With the tough economy we have a lot of new entrepreneurs starting up. Many worked for other people and are getting their first taste of how business really works.

I highly recommend reading The E-Myth by Michael Gerber, which spells out the difference between a business and a job.

We’ve been getting a lot of “beginner” questions lately- and so I thought I’d share some answers:

As to the question in the title of this post- just having a website doesn’t bring customers anymore than having a business on a side street. You still need to advertise,  marker, or beat a drum. Building a reputation requires continuous action and reaction.

SEO be damned- even turning up first on Google isn’t anymore of a strategy than being listed first in the yellow pages- even if your name is really “Aardvark.” Although turning up in Google somewhere is mandatory- but, a quick trip to places.google.com can solve that.

“I want to buy a bunch of email addresses and send out a newsletter to get them to my website so they’ll buy.” Sure- and what do you do with e-mail that comes from strangers? Do you read it all?

“Call the paper and find out why they didn’t write a story about my new business.” Right now newspapers are having a hard enough time writing real news- and getting people to read it. Some have a “press release submission” page on their site- and post everything. When was the last time you went and read it?

“My prices are the best in the {pick one: City, State, Nation, Continent, Planet, Universe} why aren’t people buying from me?” If you are planning on using price as your main marketing tool, get out of business now. It’s hard enough competing with price comparisons a google click away.

Here are some bits of wisdom for all new entrepreneurs:

  • People do business with people they like. Do thinks that make friends- online and offline, and then work like hell to get your friends to talk well of you.
  • Trust is the most important currency in business today, don’t play games with prices, people, or promotion. Mean what you say- stick to your word and under-promise and over deliver and you’ll be fine.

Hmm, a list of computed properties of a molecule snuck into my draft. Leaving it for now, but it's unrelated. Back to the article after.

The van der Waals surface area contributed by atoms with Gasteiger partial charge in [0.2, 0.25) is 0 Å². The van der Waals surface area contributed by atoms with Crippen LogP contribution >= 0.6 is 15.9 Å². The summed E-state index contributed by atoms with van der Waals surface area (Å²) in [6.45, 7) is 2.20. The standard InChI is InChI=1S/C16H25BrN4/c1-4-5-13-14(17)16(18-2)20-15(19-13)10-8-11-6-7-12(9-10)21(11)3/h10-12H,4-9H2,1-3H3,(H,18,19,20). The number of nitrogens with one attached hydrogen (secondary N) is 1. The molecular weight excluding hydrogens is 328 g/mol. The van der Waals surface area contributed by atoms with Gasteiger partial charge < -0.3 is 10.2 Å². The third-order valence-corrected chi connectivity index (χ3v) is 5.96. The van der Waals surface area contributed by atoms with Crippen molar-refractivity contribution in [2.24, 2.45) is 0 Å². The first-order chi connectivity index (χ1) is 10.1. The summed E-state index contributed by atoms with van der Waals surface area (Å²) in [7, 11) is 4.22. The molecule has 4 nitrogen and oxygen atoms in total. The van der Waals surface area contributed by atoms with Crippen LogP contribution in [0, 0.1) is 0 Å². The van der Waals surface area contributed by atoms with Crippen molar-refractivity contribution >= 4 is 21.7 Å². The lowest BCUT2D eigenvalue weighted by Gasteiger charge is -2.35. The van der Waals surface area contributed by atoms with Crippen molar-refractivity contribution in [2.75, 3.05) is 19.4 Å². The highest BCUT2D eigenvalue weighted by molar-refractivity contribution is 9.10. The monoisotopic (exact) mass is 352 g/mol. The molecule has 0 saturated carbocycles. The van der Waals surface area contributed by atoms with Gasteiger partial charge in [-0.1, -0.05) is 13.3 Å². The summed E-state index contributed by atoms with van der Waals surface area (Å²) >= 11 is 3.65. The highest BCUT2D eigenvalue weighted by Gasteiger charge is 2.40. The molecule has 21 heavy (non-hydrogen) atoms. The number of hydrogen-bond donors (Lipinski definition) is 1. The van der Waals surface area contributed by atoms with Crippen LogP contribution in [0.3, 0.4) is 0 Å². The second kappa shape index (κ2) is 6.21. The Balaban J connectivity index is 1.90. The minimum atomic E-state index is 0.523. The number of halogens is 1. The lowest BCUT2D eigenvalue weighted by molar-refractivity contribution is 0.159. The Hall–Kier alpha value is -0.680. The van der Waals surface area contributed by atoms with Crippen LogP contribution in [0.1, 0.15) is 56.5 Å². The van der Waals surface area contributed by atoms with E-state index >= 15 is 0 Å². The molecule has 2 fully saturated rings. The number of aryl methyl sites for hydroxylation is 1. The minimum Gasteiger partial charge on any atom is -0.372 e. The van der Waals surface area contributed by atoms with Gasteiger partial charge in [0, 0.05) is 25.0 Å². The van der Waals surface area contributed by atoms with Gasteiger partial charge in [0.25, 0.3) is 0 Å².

• Branding does matter. If people are going to talk about you- they need a name to talk about. If we print it on a t-shirt for our employees- will customers want to buy the shirt from you to wear around town? That’s the quick way of figuring out if you have a brand people like- or not.
  • In this economy there are no “safe” moves. Don’t do things like your competition- do things that make them want to be like you. Being flamboyant is cool again- be it with constant self-promotion via social media like Twitter, YouTube, Facebook- or, driving a billboard. Don’t be shy- it’s not going to get your name out there.
  • As a warning- many of you will find that working for someone else isn’t the same as working for yourself, you thought you got rid of your old boss- now every customer is now your boss. The idea that when you own your own business you can take a half day off anytime you want- the correct answer is which half, the first 12 hours or the second 12. Young businesses are like babies- they need a lot of attention.
  • Banks aren’t lending like they used to. Be warned, credit cards aren’t your friends. Learn quickly the value of cash- and never forget it. It’s probably the least pushed part of small business accounting in business school- but, cash is king- you heard it here first. With cash- drive a super-hard bargain every chance you get- and try to get your vendors to finance as much of your business as possible- then they have a real stake in if you will succeed or not.

And if you still are wondering where the customers are- you can always call a good ad agency who can help you find them and deliver your core message. We’re available btw.